Magic and Metal Zero: Tower of Metal

Magic and Metal Zero: Tower of Metal was made for a game jam. Since I always had the impression that they tend to be raw (in the bad sense), unfinished prototypes I usually avoided jam productions. But in this case I stumbled upon the game over the announced follow-up, Minerva Labyrinth, that looked interesting to me. A lucky case, since Magic and Metal Zero proves that there are exceptions to the rule.

You play a group of adventurers hired by an alchemist to recapture his tower that was seized by his now havoc-running creations. The whole thing is a quite traditional blobber with a soft heel towards JRPGS – most often you’ll fight random encounters, but some areas are guarded by static enemies and there are even two bosses included. Nearly everything you would expect from this kind of game is there: Most of your characters are able to cast magic, and their abilities and stats get more specialized as you gain EXP; you’ll find better equipment to improve the abilities of your chars, and potions that you can use to heal wounds and revive characters. Your team and your enemies fight within formations, so melee fighters can guard casters or chars equipped with range weaponry. Statusse can be applied to buff allies or debuff enemies. While healing items are limited and safe resting is only possible within certain areas, the difficulty is rather on the forgiving side – especially since saving and reloading isn’t limited in any way.

The graphics are raw (in the good sense). Special objects and enemies on the map are represented by abstract symbols, details are given in text. The creator describes themself as „amateur toymaker learning to make better games“, and you can clearly tell that their effort is carrying fruits – the overall design of the gameplay and the levels is where Magic and Metal Zero shines. The encounters are fair but never boring, and the riddles and obstacles the game throws at you are hard enough but never frustratingly hard. Progression is fluid, and doesn’t require any grinding to get through the game. The atmosphere and the enemies are exactly what you would expect when you kick this kind of game in – the queer character cast makes a nice counterpoint and adds a own flavor to the genre.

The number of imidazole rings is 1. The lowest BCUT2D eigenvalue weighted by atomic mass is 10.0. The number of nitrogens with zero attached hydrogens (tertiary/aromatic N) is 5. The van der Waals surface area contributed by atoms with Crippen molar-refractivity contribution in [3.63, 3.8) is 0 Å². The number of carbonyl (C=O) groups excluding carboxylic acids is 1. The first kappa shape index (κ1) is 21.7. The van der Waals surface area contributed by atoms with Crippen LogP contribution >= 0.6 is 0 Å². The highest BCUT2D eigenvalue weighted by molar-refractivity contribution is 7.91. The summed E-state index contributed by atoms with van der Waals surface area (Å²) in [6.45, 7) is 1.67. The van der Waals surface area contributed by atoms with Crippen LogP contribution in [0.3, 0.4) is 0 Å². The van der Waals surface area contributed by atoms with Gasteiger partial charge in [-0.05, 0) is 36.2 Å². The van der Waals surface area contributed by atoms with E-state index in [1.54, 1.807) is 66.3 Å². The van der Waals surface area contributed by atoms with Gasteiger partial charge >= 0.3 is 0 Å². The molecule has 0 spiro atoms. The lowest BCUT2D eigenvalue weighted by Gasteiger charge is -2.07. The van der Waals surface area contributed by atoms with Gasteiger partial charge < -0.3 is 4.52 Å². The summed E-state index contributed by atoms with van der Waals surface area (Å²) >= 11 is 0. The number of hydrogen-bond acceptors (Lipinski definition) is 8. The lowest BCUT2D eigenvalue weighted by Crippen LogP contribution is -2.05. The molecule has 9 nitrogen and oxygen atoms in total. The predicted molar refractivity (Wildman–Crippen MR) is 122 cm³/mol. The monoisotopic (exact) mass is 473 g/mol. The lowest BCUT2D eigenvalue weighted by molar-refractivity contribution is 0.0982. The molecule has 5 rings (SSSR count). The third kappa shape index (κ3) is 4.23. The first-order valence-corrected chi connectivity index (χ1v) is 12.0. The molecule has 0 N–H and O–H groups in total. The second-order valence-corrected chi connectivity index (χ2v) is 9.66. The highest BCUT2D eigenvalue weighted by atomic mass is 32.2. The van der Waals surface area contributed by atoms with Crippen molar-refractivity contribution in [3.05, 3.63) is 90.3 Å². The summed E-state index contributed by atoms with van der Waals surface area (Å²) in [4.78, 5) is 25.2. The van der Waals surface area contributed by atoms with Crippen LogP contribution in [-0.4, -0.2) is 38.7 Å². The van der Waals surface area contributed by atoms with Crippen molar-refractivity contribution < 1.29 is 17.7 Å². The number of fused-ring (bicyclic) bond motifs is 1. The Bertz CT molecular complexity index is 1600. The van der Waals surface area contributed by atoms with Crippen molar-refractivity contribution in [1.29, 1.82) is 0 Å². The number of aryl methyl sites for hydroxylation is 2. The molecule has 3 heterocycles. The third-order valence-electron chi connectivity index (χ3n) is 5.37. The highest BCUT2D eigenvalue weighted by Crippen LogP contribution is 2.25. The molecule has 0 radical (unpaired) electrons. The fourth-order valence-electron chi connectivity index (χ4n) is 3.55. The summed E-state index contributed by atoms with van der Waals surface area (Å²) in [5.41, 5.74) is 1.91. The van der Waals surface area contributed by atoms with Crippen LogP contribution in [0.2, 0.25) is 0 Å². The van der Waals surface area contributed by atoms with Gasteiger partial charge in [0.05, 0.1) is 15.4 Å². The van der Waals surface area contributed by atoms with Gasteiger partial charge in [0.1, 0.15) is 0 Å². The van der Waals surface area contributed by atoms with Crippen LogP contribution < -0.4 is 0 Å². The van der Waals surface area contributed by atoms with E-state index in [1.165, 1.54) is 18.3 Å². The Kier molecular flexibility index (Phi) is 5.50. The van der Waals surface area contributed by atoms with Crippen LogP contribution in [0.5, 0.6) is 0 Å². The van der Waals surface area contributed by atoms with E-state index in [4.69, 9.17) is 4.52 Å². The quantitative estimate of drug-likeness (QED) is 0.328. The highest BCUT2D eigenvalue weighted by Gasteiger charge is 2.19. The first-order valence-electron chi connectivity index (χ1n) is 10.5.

The sound design is functional and good enough; only the music feels a bit monotone (in the bland way) – but this doesn’t disturb the overall fun and entertaining experience. The game is realized in Unity, a native Linux build is available.

All things considered, Magic and Metal Zero is a great game. The rather short duration (the developer says 2-4 hours – I needed more) makes it perfect if you search something to spend an evening (or two) on. This is especially impressing if you consider that it was done within two months – seeing that „Minervas Labyrinth“ is in development for nearly a year now, I’ll stay tuned to see its release.

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